23:3 (2008:09) 23rd Conference (2008): Tactics Session: Using Institutional and Library Identifiers to Ensure Access to Electronic ResourcesSeptember 2, 2008 at 3:40 pm | Posted in Tactics Sessions | Leave a comment
Using Institutional and Library Identifiers to Ensure Access to Electronic Resources
Helen Henderson, Ringgold; Don Hamparian, OCLC
Reported by Janet Aracand
Helen Henderson of Ringgold started the discussion of two similar initiatives to create standardized institutional profiles. She described the 15 steps in the order/fulfillment process: each step is a place where the order can go astray and be rejected. This is especially true if elements do not match up due to changes in name, agent, publisher, hosting platform, price, bundle, license, or authentication. Ringgold provides customer information for publishers through the “Identify” database and services. Identify’s Institutional profiles contain: institutional ID number; name in the customer’s local language; anglicized name; customer location; classification, corporate, academic, etc; size, various metrics are used; URL; related institutions; consortia membership; and library name. It can take months to work through a publisher’s customer list and create all the records. Customers in Asia, Latin America and Europe may require more time since they may not already be in the Identify system. The cost is on the publisher side, not the publisher’s customers.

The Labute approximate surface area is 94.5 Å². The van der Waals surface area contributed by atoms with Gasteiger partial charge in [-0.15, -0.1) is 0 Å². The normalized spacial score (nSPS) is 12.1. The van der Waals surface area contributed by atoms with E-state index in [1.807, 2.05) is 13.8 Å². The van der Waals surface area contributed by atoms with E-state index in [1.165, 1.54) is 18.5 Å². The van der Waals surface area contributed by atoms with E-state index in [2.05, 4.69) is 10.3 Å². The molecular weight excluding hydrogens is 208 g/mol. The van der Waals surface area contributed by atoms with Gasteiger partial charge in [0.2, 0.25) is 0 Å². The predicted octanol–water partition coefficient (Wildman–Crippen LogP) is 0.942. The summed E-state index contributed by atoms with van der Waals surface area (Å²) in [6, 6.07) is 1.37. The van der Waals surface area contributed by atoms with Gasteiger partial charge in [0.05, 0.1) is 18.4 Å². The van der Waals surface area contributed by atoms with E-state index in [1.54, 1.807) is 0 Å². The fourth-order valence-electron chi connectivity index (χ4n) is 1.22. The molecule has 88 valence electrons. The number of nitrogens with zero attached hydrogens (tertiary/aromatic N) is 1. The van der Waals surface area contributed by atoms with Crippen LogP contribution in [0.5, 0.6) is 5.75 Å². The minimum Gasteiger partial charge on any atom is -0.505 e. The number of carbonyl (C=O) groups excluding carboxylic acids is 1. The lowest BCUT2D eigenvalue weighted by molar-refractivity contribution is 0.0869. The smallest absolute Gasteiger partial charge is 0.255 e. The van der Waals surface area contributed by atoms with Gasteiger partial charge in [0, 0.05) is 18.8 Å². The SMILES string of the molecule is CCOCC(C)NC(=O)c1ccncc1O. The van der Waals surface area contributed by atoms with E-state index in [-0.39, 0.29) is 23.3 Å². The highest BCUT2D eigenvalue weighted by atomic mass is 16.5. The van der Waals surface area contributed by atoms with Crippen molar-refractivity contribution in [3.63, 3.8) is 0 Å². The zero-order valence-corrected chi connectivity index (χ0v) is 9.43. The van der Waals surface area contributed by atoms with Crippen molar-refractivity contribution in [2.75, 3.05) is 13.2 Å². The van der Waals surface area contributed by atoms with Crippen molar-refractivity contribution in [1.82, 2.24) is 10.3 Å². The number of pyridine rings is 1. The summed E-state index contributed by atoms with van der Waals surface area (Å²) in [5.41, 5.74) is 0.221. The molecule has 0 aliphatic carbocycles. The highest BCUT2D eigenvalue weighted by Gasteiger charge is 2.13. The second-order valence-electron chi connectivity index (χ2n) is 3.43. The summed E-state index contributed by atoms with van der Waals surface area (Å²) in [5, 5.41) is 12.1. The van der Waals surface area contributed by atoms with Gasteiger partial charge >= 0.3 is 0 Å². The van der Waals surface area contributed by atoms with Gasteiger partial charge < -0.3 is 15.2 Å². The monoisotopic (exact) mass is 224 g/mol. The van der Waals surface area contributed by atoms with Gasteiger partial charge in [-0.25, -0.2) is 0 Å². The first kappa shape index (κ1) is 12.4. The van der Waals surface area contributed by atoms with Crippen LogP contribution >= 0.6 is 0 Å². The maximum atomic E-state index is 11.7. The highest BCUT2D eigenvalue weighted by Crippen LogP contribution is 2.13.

Don Hamparian of OCLC stated that centralized data was essential for delivering content and service more efficiently on the web. OCLC’s “Worldcat Registry” is one and a half years old and stores the following community information: unique identifier, Worldcat ID and secure HashID; name; other standard ID numbers, ISIL, OCLC symbol, SAN, NCES; electronic and physical location; IP address; library services, catalog URL, virtual reference; deep link; relationships; contacts; and search and retrieval web services. There are now 93,000 records, prepopulated with pre-existing OCLC data, augmented by libraries and other partners. It is free for libraries to maintain their profiles and share with partners. Libraries can use it to register OpenURL resolvers and IP addresses, and to share their profiles with selected organizations. OCLC uses it to configure Worldcat Local and for OPAC deep links for worldcat.org’s fulfillment options. Vendors can use it as a source for an OpenURL gateway and library profile information, if granted permission by the library.
The two presenters saw potential intersections for Identify and Worldcat Registry as possible areas of cooperation, and to see if they can map Worldcat IDs to Identify Institutional Identifiers. OCLC has many public and school library profiles that Ringgold lacks, while Ringgold has many corporate libraries that OCLC lacks.
John Shaw indicated that a publisher such as Sage Publications could use these resources to uniquely identify the institution and their components; to group subscribers together; to facilitate the production of holdings lists; to define consortia tiers; to facilitate de-duping and data cleansing; and increase the efficiency and accuracy of transmissions between partners.